Details of the operation of an SQE are provided in co-pending U.S. patent application Ser. No. 11/012,089. In summary, the enhanced SQE 2801 receives as input a data set 2802 to be indexed and stored. The Data Set Preprocessor 2803 prepares the data set for parsing by assigning a Document ID to each document that is part of the received data set (and sentence and clause IDs as appropriate), performing OCR processing on any non-textual entities that are part of the received data set, and formatting each sentence according to the Enhanced Natural Language Parser format requirements. The Enhanced Natural Language Parser (“ENLP”) 2804 parses the data set, identifying for each sentence, a set of terms, each term's tags, including potentially part of speech and associated grammatical role tags and any associated entity tags or ontology path information, and transforms this data into normalized data. The Data Set Indexer 2807 indexes and stores the normalized data output from the ENLP in the data set repository 2808. The data set repository 2808 represents whatever type of storage along with the techniques used to store the enhanced document indexes. For example, the indexes may be stored as sparse matrix data structures, flat files, etc. and reflect whatever format corresponds to the input format expected by the keyword search engine. After a data set (or a portion of a data set) is indexed, a Relationship Query 2809 may be submitted to the enhanced SQE 2801 for processing. The Relationship Query Processor 2810 prepares the query for parsing, for example by splitting the Relationship Query 2809 into sub-queries that are executable directly by the Keyword Search Engine 2811. As explained elsewhere, a Relationship Query 2809 is typically comprised of a syntactic search along with optional constraint expressions. Also, different system configuration parameters can be defined that influence and instruct the SQE to search using particular rules, for example, to include synonyms, related verbs, etc. Thus, the Relationship Query Processor 2810 is responsible for augmenting the specified Relationship Query 2809 in accordance with the current SQE configured parameters. To do so, the Relationship Query Processor 2810 may access the ontology information which may be stored in Data Set Repository 2808 or some other data repository. The Relationship Query Processor 2810 splits up the query into a set of Boolean expression searches that are executed by the Keyword Search engine 2811 and causes the searches to be executed. The Relationship Query Processor 2810 then receives the result of each search from the Keyword Search Engine 2811 and combines them as indicated in the original Relationship Query 2809 (for example, using Boolean operators). Note that the Relationship Query Processor 2810 may be comprised of multiple subcomponents that each execute a portion of the work required to preprocess and execute a relationship query and combine the results for presentation. The results (in portions or as required) are sent to the User Interface/API component 2813 to produce the overall Query Result 2812. The User Interface Component 2813 may interface to a user in a manner similar to that shown in the display screens of FIGS. 5-24.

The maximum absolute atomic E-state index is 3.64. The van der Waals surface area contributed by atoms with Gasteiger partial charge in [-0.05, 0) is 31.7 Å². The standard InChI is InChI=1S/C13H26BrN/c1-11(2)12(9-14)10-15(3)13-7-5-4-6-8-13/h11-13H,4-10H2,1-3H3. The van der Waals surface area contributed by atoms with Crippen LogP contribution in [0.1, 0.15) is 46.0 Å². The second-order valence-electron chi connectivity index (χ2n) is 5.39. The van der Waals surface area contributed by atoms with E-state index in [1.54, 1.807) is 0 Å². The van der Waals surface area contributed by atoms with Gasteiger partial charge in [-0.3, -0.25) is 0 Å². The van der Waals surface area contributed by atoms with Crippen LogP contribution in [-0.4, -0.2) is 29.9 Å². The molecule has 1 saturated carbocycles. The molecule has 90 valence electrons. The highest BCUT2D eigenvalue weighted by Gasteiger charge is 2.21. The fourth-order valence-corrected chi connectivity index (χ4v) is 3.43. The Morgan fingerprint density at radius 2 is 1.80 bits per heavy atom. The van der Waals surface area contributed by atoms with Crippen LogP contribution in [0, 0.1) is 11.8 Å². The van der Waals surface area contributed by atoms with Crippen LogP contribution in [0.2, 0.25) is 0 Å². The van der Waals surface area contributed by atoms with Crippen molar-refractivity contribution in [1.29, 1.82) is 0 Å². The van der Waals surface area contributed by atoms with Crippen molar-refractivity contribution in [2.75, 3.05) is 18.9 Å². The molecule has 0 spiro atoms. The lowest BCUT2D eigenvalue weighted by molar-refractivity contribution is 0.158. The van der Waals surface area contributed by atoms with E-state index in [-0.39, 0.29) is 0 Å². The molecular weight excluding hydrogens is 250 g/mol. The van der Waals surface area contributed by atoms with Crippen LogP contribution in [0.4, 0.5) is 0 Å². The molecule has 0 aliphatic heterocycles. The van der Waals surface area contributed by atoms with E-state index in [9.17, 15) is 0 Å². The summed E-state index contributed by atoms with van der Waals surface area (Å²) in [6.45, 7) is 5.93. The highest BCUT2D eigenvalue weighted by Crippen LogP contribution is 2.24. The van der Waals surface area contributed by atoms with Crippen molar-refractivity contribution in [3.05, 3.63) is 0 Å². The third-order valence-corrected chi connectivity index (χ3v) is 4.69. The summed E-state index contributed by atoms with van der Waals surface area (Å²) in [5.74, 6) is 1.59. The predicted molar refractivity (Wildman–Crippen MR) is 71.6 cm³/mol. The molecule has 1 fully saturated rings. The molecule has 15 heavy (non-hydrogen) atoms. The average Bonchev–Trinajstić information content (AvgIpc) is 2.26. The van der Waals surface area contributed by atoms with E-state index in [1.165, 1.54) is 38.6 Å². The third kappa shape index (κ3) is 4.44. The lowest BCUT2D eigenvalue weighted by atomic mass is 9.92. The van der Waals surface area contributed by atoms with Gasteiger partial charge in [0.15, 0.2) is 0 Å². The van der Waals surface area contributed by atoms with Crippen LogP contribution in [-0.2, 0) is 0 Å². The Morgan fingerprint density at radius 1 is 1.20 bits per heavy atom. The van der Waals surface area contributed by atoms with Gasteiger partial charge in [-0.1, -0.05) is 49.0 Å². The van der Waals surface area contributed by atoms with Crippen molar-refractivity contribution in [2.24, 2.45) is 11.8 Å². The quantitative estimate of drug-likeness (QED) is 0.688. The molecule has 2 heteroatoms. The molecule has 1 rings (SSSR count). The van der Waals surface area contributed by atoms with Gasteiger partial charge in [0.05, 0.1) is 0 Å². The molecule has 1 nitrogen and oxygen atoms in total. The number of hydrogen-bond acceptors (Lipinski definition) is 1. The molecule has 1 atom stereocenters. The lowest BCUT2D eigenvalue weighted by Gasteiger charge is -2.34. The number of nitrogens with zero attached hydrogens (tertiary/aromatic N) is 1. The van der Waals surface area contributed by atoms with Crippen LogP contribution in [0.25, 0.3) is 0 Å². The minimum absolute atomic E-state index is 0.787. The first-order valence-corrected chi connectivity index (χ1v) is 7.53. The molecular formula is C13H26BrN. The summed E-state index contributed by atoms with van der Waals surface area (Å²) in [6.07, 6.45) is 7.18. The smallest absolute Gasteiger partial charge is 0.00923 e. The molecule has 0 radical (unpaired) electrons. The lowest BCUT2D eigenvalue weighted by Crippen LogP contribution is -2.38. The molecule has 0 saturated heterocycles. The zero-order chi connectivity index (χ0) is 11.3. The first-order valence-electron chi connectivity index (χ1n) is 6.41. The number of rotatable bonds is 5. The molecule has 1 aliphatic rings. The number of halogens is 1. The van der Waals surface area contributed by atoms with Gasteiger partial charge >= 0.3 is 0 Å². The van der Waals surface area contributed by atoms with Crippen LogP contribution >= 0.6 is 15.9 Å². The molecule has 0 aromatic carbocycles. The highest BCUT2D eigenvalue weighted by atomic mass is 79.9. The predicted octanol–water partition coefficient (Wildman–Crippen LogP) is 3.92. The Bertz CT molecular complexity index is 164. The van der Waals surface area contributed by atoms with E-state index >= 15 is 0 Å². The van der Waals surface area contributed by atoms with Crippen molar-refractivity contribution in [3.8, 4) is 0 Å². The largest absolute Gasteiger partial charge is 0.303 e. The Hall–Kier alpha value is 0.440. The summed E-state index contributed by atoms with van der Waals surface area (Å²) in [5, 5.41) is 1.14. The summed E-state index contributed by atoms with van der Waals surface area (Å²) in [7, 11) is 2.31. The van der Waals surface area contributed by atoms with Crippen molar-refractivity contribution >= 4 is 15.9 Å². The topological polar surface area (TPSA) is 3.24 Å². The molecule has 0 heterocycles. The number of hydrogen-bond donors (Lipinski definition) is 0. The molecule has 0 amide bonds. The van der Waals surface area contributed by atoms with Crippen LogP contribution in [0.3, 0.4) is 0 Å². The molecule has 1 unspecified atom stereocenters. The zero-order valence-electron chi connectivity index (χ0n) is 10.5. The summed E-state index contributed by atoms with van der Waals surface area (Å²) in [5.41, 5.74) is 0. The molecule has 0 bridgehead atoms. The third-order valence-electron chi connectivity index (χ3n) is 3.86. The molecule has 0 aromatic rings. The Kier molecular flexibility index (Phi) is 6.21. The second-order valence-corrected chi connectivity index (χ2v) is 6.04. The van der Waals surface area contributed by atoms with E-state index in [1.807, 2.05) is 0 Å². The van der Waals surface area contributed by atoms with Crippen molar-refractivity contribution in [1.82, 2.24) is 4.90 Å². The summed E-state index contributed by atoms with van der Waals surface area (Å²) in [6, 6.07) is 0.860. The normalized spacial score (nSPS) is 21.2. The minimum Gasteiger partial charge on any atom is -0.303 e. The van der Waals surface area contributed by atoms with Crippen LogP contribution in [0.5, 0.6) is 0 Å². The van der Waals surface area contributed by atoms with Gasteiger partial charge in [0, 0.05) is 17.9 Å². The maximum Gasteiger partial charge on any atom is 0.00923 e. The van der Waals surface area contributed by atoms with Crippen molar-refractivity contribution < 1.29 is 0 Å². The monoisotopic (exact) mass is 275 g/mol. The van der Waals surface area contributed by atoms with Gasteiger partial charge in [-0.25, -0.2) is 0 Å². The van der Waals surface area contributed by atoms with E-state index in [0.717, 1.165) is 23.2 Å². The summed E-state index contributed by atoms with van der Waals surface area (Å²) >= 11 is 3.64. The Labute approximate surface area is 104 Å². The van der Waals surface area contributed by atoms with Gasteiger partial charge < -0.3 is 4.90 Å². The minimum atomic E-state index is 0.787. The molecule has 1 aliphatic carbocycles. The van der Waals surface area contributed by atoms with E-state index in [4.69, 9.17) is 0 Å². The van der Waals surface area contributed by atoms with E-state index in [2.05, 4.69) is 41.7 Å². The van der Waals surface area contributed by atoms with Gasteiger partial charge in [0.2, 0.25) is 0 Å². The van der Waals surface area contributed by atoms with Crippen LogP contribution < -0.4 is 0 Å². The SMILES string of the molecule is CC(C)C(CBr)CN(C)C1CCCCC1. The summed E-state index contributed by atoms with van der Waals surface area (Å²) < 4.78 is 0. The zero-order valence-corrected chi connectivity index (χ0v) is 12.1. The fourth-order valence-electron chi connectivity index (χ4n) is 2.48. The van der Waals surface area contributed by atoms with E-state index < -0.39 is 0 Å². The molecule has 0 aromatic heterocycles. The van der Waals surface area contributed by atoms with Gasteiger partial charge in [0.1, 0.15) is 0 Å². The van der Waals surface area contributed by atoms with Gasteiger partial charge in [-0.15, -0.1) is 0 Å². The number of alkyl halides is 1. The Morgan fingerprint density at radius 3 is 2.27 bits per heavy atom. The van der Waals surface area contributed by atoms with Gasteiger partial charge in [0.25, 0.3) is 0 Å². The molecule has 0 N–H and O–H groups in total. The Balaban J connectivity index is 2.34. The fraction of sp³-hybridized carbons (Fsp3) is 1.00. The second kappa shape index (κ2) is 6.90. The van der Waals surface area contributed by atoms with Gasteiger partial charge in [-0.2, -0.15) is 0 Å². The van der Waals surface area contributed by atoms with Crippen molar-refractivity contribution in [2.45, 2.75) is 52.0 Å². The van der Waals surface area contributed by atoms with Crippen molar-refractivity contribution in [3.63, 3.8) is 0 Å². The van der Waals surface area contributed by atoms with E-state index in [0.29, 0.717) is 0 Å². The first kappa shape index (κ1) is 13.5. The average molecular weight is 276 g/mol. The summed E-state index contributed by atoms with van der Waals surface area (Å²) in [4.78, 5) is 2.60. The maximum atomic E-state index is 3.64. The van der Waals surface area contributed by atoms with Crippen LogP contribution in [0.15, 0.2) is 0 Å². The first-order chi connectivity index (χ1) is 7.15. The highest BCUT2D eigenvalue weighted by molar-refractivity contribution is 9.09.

The functions of data set processing (data object ingestion) and relationship query processing can be practiced in any number of centralized and/or distributed configurations of client—server systems. Parallel processing techniques can be applied in performing indexing and query processing to substantial increase throughput and responsiveness. Representative configurations and architectures are described in detail in co-pending U.S. patent application Ser. No. 11/012,089; however, a variety of other configurations could equivalently perform the functions and capabilities identified herein.